Donald Eugene Bowman dies at age 80

T. Rowe CEO had been called one of America's top money managers

September 09, 2010|By Frederick N. Rasmussen, The Baltimore Sun

Donald Eugene Bowman, former president and chief executive officer of T. Rowe Price Associates Inc., who later established the Bowman Financial Management Co., died Monday of Alzheimer's disease at Gilchrist Hospice Care.

The former Stevenson resident was 80.

Mr. Bowman, whose parents were General Motors workers, was born and raised in Dayton, Ohio, where he recalled in a 1994 interview with Who's Who Worldwide how the tough economic times of the 1930s shaped his life and propelled him toward his career.

"I remember riding my bicycle across the city of Dayton to get to the bakery that sold day-old bread, so we could save a penny a loaf on the purchase. I dreamed of making money, being successful and not having to worry about survival," Mr. Bowman said in the interview.

"As I was growing up, I worked at all sorts of jobs, from selling the Saturday Evening Post door-to-door, to being a caddie, to janitorial work, to working on the production line at General Motors," he said.

"I did not want to work on an assembly line my whole life. So I worked hard at anything that could give me a head start over my competition. My education took on a great importance to me," Mr. Bowman said.

After graduating from Roosevelt High School in Dayton, he earned a bachelor's degree in finance in 1952 from the University of Wisconsin.

He served in the Navy as a communications officer from 1952 to 1954 aboard the attack carrier Franklin D. Roosevelt. He then joined the faculty of the Naval Academy, where he taught economics for two years.

Mr. Bowman did postgraduate study in finance at American University, the Johns Hopkins University and what is now Loyola University Maryland, where he earned a master's degree in business.

He also completed the advanced management program at Harvard Business School and in 1978 graduated from the Stanford Graduate School of Business, where he majored in modern portfolio management techniques.

In 1956, he joined T. Rowe Price Associates Inc. as an investment counselor and economist, and later rose to become director of six Price mutual funds.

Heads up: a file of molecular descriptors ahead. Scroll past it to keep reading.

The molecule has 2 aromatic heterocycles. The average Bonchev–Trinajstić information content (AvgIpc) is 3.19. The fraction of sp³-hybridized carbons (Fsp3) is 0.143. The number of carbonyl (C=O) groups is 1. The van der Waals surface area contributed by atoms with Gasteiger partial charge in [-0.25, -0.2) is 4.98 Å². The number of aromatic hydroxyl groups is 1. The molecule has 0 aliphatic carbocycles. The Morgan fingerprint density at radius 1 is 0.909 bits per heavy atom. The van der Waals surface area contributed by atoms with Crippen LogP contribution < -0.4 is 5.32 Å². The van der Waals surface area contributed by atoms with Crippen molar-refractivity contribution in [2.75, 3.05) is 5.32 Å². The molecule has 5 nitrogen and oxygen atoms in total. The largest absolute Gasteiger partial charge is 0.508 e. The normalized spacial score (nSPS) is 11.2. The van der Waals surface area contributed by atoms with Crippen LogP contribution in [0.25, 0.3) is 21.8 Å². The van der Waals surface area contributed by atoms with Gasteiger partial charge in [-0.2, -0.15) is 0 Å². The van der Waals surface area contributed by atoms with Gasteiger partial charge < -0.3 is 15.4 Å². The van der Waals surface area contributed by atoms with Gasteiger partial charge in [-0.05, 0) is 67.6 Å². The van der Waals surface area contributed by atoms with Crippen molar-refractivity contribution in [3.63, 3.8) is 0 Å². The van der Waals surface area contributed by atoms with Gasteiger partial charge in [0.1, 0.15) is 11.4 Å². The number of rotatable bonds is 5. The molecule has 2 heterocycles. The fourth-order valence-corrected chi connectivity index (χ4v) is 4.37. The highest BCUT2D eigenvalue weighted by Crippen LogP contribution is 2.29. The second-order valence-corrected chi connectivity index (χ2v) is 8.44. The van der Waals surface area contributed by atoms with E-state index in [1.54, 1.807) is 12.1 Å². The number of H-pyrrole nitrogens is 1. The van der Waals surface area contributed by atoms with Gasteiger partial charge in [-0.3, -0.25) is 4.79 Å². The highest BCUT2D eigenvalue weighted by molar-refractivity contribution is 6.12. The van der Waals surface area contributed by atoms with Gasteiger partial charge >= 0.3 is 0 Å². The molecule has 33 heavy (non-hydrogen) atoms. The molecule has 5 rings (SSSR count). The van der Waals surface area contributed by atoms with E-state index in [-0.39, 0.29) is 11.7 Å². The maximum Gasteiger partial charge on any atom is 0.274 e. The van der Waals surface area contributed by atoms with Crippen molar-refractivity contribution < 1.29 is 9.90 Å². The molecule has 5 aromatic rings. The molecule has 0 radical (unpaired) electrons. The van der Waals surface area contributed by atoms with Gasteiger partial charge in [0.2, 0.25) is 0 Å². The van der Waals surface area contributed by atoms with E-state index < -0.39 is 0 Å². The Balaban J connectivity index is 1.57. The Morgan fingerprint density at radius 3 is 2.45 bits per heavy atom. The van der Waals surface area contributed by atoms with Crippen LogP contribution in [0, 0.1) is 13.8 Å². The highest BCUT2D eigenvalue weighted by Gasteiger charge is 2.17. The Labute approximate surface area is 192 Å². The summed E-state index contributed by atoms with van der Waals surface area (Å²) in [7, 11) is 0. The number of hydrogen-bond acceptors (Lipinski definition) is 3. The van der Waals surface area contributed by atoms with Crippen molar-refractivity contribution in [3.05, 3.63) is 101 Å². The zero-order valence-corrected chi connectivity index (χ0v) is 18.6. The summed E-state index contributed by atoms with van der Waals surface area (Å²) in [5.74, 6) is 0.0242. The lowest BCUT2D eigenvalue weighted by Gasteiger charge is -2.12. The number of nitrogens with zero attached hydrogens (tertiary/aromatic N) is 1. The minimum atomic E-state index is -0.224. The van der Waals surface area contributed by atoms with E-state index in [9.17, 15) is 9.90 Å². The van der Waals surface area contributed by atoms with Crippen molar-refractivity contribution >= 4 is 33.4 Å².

A nationally recognized authority in the pension field, Mr. Bowman was elected a director of the company in 1968 and was named president in 1974.

He succeeded Charles W. Shaeffer, one of the firm's founders, in 1976 as chief executive officer, a position he held until early in 1978, when he was named vice chairman of the board in charge of special projects.

In 1978, Mr. Bowman resigned from T. Rowe Price Associates "under a mutual agreement" because of "differences in management philosophy," The Baltimore Sun reported at the time.

He then established Bowman Financial Management Co. Inc. at One Charles Center and later relocated his company to Hopkins Plaza.

"From 1979 to 1993, he earned a 17 percent annualized return on equity investments that represented a 6905 time-weighted, cumulative return for investors," noted Who's Who Worldwide in 1994. "You bet your bottom dollar his track record is not based on luck."

In the 1994 interview, Mr. Bowman explained his philosophy of investing.

"Before you start a portfolio, remember you can reduce the company risk factor by 96 percent with proper diversification," he said. "Keep a minimum of 10 different market sectors and a maximum of 40 individual stocks. Then search for winners in each category."

"He was committed to Mr. Price's growth stocks theory of investing. You buy growth stocks and then put them away," said Richard W. Palmer, a partner in Brown Advisory who had been hired in 1969 by Mr. Bowman as an investment counselor at T. Rowe Price.

"He was a wonderful guy, extraordinarily positive, and the clients loved him. He had a wonderful smile, and no matter how bad the market was, he inspired confidence," Mr. Palmer said. "To younger people like me, he was a great mentor and someone I looked up to."

His professional memberships included the Investment Counsel Association of America and Baltimore Society of Financial Analysts.

Mr. Bowman retired in 2008.

Mr. Bowman had been president of the Towson University Foundation Board, director of the University of Wisconsin Foundation, president of the board of trustees of St. Paul's School for Girls and a trustee of the 4-H Society of Maryland.

He had been a visiting professor at Loyola in the graduate program on business strategy and investment analysis.

Earlier, he had taught at the Baltimore College of Commerce and had been a member of the executive committee of Blue Cross, Blue Shield of Maryland.

Mr. Bowman enjoyed biking, tennis, electronics and collecting United Nations stamps. He also was a gardener and traveler, and enjoyed attending the opera and symphony.

He was a member of Second Presbyterian Church.

Services are private.

Surviving are his wife of 26 years, the former Mary Louise Williams, from whom he was estranged at his death; a son, Clark W. Bowman of Essex; a daughter, Marylouise C. Bowman of Timonium; a brother, Horace Bowman of Charlottesville, Va.; and two granddaughters. An earlier marriage to Mary Louise Woodford ended in divorce.

fred.rasmussen@baltsun.com

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